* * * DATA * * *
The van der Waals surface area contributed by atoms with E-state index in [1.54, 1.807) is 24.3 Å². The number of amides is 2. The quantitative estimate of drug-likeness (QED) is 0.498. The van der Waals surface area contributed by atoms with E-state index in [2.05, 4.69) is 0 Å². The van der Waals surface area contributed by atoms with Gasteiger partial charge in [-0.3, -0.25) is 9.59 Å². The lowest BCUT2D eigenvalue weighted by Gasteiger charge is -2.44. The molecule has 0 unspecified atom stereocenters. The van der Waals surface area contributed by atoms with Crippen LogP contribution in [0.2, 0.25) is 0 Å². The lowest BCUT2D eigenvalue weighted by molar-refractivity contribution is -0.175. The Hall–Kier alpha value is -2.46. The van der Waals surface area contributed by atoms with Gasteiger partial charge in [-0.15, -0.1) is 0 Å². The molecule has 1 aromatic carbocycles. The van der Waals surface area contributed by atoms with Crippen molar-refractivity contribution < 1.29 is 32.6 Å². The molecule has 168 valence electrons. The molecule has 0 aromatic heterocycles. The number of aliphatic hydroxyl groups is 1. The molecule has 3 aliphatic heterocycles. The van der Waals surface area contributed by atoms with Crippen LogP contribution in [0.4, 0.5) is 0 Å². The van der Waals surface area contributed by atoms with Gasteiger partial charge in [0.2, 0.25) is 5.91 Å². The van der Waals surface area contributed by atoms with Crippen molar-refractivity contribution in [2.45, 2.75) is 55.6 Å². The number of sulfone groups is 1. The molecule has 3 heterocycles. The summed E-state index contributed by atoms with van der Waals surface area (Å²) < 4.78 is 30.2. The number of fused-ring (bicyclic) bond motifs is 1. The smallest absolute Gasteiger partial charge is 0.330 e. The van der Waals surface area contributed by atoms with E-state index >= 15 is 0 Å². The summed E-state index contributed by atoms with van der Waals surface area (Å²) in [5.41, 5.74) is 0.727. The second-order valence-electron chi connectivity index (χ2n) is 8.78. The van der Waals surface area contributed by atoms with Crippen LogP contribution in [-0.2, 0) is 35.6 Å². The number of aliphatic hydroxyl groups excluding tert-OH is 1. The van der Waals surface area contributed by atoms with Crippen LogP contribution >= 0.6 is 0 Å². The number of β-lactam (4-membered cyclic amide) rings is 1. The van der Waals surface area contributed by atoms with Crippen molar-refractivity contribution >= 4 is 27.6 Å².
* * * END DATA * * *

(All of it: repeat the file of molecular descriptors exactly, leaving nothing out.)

The van der Waals surface area contributed by atoms with E-state index in [1.54, 1.807) is 24.3 Å². The number of amides is 2. The quantitative estimate of drug-likeness (QED) is 0.498. The van der Waals surface area contributed by atoms with E-state index in [2.05, 4.69) is 0 Å². The van der Waals surface area contributed by atoms with Gasteiger partial charge in [-0.3, -0.25) is 9.59 Å². The lowest BCUT2D eigenvalue weighted by Gasteiger charge is -2.44. The molecule has 0 unspecified atom stereocenters. The van der Waals surface area contributed by atoms with Crippen LogP contribution in [0.2, 0.25) is 0 Å². The lowest BCUT2D eigenvalue weighted by molar-refractivity contribution is -0.175. The Hall–Kier alpha value is -2.46. The van der Waals surface area contributed by atoms with Gasteiger partial charge in [-0.15, -0.1) is 0 Å². The molecule has 1 aromatic carbocycles. The van der Waals surface area contributed by atoms with Crippen molar-refractivity contribution < 1.29 is 32.6 Å². The molecule has 168 valence electrons. The molecule has 0 aromatic heterocycles. The number of aliphatic hydroxyl groups is 1. The molecule has 3 aliphatic heterocycles. The van der Waals surface area contributed by atoms with Crippen LogP contribution in [0.4, 0.5) is 0 Å². The van der Waals surface area contributed by atoms with Gasteiger partial charge in [0.2, 0.25) is 5.91 Å². The van der Waals surface area contributed by atoms with Crippen molar-refractivity contribution in [2.45, 2.75) is 55.6 Å². The number of sulfone groups is 1. The molecule has 3 heterocycles. The summed E-state index contributed by atoms with van der Waals surface area (Å²) < 4.78 is 30.2. The number of fused-ring (bicyclic) bond motifs is 1. The smallest absolute Gasteiger partial charge is 0.330 e. The van der Waals surface area contributed by atoms with E-state index >= 15 is 0 Å². The summed E-state index contributed by atoms with van der Waals surface area (Å²) in [5.41, 5.74) is 0.727. The second-order valence-electron chi connectivity index (χ2n) is 8.78. The van der Waals surface area contributed by atoms with Crippen LogP contribution in [-0.2, 0) is 35.6 Å². The number of aliphatic hydroxyl groups excluding tert-OH is 1. The van der Waals surface area contributed by atoms with Crippen LogP contribution >= 0.6 is 0 Å². The number of β-lactam (4-membered cyclic amide) rings is 1. The van der Waals surface area contributed by atoms with Crippen molar-refractivity contribution >= 4 is 27.6 Å².